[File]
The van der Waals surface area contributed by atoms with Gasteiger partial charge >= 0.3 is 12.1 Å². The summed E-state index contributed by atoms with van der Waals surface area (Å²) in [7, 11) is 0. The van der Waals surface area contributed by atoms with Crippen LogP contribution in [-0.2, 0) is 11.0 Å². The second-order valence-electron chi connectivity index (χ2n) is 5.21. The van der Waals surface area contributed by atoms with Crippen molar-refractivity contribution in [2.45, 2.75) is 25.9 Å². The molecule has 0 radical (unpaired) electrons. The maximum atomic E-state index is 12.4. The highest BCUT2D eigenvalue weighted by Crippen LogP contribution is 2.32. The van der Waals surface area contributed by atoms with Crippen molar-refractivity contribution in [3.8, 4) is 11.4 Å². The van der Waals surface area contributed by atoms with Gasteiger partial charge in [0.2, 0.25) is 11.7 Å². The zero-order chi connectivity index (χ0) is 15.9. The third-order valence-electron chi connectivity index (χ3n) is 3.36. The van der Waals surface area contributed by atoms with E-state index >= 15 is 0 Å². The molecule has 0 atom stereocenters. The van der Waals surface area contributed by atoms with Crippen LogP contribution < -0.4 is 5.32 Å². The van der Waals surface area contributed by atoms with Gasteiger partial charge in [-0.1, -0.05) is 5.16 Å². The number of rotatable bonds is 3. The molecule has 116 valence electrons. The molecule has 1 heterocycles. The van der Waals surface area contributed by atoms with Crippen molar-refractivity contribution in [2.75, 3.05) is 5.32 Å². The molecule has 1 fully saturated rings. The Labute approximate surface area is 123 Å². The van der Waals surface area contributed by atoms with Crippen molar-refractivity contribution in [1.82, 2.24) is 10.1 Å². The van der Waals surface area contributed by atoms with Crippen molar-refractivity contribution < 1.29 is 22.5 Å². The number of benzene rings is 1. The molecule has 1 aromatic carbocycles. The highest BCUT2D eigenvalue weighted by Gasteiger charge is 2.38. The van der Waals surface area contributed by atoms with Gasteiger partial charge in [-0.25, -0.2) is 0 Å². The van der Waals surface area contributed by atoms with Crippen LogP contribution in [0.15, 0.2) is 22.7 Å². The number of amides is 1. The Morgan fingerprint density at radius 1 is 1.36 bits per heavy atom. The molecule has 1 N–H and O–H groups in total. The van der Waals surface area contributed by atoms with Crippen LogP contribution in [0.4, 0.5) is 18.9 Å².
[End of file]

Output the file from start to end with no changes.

The van der Waals surface area contributed by atoms with Gasteiger partial charge >= 0.3 is 12.1 Å². The summed E-state index contributed by atoms with van der Waals surface area (Å²) in [7, 11) is 0. The van der Waals surface area contributed by atoms with Crippen LogP contribution in [-0.2, 0) is 11.0 Å². The second-order valence-electron chi connectivity index (χ2n) is 5.21. The van der Waals surface area contributed by atoms with Crippen molar-refractivity contribution in [2.45, 2.75) is 25.9 Å². The molecule has 0 radical (unpaired) electrons. The maximum atomic E-state index is 12.4. The highest BCUT2D eigenvalue weighted by Crippen LogP contribution is 2.32. The van der Waals surface area contributed by atoms with Crippen molar-refractivity contribution in [3.8, 4) is 11.4 Å². The van der Waals surface area contributed by atoms with Gasteiger partial charge in [0.2, 0.25) is 11.7 Å². The zero-order chi connectivity index (χ0) is 15.9. The third-order valence-electron chi connectivity index (χ3n) is 3.36. The van der Waals surface area contributed by atoms with E-state index >= 15 is 0 Å². The molecule has 0 atom stereocenters. The van der Waals surface area contributed by atoms with Crippen LogP contribution < -0.4 is 5.32 Å². The van der Waals surface area contributed by atoms with Gasteiger partial charge in [-0.1, -0.05) is 5.16 Å². The number of rotatable bonds is 3. The molecule has 116 valence electrons. The molecule has 1 heterocycles. The van der Waals surface area contributed by atoms with Crippen molar-refractivity contribution in [2.75, 3.05) is 5.32 Å². The molecule has 1 fully saturated rings. The Labute approximate surface area is 123 Å². The van der Waals surface area contributed by atoms with Crippen molar-refractivity contribution in [1.82, 2.24) is 10.1 Å². The van der Waals surface area contributed by atoms with Crippen molar-refractivity contribution < 1.29 is 22.5 Å². The number of benzene rings is 1. The molecule has 1 aromatic carbocycles. The highest BCUT2D eigenvalue weighted by Gasteiger charge is 2.38. The van der Waals surface area contributed by atoms with Gasteiger partial charge in [-0.25, -0.2) is 0 Å². The van der Waals surface area contributed by atoms with Crippen LogP contribution in [0.15, 0.2) is 22.7 Å². The number of amides is 1. The Morgan fingerprint density at radius 1 is 1.36 bits per heavy atom. The molecule has 1 N–H and O–H groups in total. The van der Waals surface area contributed by atoms with Crippen LogP contribution in [0.4, 0.5) is 18.9 Å².